- Fulkerson (1996) agrees with Ayim on the need for what she calls an “affiliative cooperative paradigm” rather than a competitive one. As he sees it, the goal of effective argumentation should be rational decision making, not winning; progress in achieving that goal should depend on acquiring a better understanding of the underlying issues and of the options available in dealing with those issues; the participants should be able to disagree without being disagreeable; and that in the process of dialectical exchange, the arguments should become more sophisticated. Fulkerson’s paradigm is illustrated by reference to to the deliberations of a campus committee, to which it applies very well. But it also seems to apply to many other forms of argumentation. See Gilbert (1997) and the works of Eemeren and Grootendorst for attempts at developing a model of argument that emphasizes “coalescence” (agreement) or consensus and conflict-resolution as the goal of argumentation.Google Scholar
- 6.Govier (1987) is very much concerned with developing a more generous set of terms for the evaluation of arguments, even though she thinks of reconstruction in terms of a sequence of premises and conclusion. Other works, such as Fisher (1988) and Johnson and Blair (1993), which also are concerned with helping the analyst with the critical reading of an argument, also operate with this same model of reconstruction. However, Eemeren, Grootendorst, Jackson and Jacobs (1993), because of their emphasis on argumentation as a “special sort of disagreement-regulating mechanism” (p. 25), and because they are sensitive to what the rhetor is doing, de-emphasizes reconstruction in favor of an analysis that reveals how what the arguer is doing is connected to the goals of argumentation.Google Scholar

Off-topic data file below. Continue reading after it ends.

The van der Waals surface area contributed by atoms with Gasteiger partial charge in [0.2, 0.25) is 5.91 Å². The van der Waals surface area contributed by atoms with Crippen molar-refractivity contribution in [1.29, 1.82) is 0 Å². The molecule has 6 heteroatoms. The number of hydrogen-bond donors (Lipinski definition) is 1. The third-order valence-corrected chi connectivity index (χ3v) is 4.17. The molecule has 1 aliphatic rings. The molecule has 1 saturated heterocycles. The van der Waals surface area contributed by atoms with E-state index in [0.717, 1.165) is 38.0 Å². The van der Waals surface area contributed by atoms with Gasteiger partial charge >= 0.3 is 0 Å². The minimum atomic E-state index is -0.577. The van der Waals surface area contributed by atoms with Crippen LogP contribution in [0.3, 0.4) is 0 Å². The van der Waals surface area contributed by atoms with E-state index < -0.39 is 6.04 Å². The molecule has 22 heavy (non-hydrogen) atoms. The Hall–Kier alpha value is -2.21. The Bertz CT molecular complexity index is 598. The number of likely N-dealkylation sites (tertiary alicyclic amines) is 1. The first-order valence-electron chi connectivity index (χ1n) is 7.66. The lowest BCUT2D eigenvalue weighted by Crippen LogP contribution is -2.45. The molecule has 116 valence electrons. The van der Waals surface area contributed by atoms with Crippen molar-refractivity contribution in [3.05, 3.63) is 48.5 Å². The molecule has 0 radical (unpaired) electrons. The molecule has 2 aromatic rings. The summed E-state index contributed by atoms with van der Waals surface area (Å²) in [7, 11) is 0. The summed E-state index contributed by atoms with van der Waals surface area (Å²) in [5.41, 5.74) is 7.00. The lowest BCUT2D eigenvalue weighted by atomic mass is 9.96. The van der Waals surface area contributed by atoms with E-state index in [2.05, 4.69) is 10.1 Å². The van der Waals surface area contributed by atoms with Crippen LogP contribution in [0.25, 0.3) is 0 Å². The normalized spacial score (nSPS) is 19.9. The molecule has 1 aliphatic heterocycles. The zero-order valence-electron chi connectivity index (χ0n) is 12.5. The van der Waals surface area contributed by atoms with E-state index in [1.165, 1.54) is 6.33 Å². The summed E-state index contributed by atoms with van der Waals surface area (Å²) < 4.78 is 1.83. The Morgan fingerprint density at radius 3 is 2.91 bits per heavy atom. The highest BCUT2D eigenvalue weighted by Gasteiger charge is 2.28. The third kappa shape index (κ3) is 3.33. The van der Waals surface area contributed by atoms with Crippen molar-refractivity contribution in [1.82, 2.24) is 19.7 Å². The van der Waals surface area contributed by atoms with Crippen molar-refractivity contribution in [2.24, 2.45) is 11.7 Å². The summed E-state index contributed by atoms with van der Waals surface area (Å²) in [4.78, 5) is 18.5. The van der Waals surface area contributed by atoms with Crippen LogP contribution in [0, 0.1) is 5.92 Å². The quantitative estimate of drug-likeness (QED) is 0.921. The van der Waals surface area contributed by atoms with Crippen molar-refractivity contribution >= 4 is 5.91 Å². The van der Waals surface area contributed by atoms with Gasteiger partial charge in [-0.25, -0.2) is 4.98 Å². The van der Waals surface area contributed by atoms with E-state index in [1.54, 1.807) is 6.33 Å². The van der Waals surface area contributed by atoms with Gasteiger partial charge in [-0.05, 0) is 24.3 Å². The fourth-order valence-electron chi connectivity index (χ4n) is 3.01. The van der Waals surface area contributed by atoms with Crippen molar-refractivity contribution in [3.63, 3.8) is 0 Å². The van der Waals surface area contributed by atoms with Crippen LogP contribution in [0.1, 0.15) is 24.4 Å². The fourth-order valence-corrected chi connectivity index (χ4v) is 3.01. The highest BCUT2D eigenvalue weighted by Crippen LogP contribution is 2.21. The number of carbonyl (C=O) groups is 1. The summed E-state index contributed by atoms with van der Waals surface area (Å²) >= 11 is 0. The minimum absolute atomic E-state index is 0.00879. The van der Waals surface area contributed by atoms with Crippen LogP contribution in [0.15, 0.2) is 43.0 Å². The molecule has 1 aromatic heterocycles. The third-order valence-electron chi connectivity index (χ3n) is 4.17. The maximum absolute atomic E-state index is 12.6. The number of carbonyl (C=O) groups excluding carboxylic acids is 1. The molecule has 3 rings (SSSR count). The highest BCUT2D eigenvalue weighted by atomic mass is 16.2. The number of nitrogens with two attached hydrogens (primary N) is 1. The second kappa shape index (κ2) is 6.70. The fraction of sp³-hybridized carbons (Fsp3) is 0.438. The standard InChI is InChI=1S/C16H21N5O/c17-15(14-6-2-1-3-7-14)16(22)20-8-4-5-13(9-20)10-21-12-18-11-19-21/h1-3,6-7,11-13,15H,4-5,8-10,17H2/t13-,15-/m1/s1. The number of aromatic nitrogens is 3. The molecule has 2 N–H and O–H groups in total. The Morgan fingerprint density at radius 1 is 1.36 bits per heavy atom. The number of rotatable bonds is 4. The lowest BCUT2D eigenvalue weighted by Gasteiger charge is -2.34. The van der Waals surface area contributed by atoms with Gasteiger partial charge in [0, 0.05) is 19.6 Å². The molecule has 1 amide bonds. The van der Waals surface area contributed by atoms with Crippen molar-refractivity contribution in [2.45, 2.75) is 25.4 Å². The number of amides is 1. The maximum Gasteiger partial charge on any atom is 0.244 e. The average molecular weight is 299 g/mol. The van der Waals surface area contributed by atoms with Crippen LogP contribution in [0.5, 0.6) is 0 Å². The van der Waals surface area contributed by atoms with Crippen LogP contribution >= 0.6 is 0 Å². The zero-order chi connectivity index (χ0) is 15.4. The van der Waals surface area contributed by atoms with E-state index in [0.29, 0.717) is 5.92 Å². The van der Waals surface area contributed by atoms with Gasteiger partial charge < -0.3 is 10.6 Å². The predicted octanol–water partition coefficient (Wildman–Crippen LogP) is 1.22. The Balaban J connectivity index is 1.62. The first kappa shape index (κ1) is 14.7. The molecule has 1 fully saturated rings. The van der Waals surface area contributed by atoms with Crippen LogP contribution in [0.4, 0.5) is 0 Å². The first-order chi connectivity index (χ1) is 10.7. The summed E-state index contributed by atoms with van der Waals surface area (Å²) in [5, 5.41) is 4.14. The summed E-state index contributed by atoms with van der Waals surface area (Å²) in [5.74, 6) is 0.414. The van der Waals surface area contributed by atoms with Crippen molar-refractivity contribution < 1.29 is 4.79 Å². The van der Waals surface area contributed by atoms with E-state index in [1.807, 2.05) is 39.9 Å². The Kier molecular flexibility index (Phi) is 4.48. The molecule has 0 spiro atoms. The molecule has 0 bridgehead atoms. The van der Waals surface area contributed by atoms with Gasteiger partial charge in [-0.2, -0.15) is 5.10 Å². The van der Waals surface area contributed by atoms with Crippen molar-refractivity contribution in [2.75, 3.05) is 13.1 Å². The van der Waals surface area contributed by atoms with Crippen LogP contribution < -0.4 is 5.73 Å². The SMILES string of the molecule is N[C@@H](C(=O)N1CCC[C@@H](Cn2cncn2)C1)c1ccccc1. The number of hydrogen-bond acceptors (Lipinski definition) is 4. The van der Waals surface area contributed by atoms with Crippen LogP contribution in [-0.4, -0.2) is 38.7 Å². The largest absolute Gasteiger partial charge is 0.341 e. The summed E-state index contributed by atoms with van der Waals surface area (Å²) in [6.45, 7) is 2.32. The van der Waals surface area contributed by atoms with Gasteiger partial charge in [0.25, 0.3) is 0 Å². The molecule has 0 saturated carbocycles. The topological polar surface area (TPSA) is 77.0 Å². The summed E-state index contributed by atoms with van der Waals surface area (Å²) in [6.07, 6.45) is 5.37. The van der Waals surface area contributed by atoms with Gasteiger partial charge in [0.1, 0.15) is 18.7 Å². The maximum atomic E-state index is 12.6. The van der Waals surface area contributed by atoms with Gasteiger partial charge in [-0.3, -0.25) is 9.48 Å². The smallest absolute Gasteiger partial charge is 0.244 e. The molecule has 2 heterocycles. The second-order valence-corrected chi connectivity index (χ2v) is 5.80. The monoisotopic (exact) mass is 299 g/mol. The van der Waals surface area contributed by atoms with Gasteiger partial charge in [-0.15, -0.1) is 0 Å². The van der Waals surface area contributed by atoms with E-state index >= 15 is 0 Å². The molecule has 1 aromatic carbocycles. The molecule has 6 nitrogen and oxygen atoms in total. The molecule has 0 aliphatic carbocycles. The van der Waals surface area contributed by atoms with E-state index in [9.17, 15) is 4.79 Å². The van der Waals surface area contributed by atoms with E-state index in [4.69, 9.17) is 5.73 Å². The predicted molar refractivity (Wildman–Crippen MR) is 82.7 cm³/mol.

- 7.Many philosophers and rhetoricians have attacked the conception of an argument as a series of statements that are related as premises to a conclusion. Most notable among them is Hamblin (1970), who introduced the dialogical approach. For the ‘pragma-dialectical’ approach see Ecmeren and Grootendorst (1995); for the ‘logical pragmatics’ approach see Walton (1995).Google Scholar
- Either approach is troubling to the extent that it assumes that argumentation has clearly defined goals governed by norms or standards. These troubles will not be explored in this essay. Instead, although their views will not be discussed explicitly, the essay will be concentrating on an issue which they seem to think of as relatively unproblematic, namely, the identification of something as a specimen of ‘argument’ simpliciter. See Tindale (1997) for a helpful critical comparison of the two approaches.Google Scholar
- 8.This criticism was given by an anonymous referee for Argumentation of this essay, and is only one of several comments by referees for this journal which proved helpful in rewriting it. I am also very much indebted to Henry Alexander for his suggestions and criticisms.Google Scholar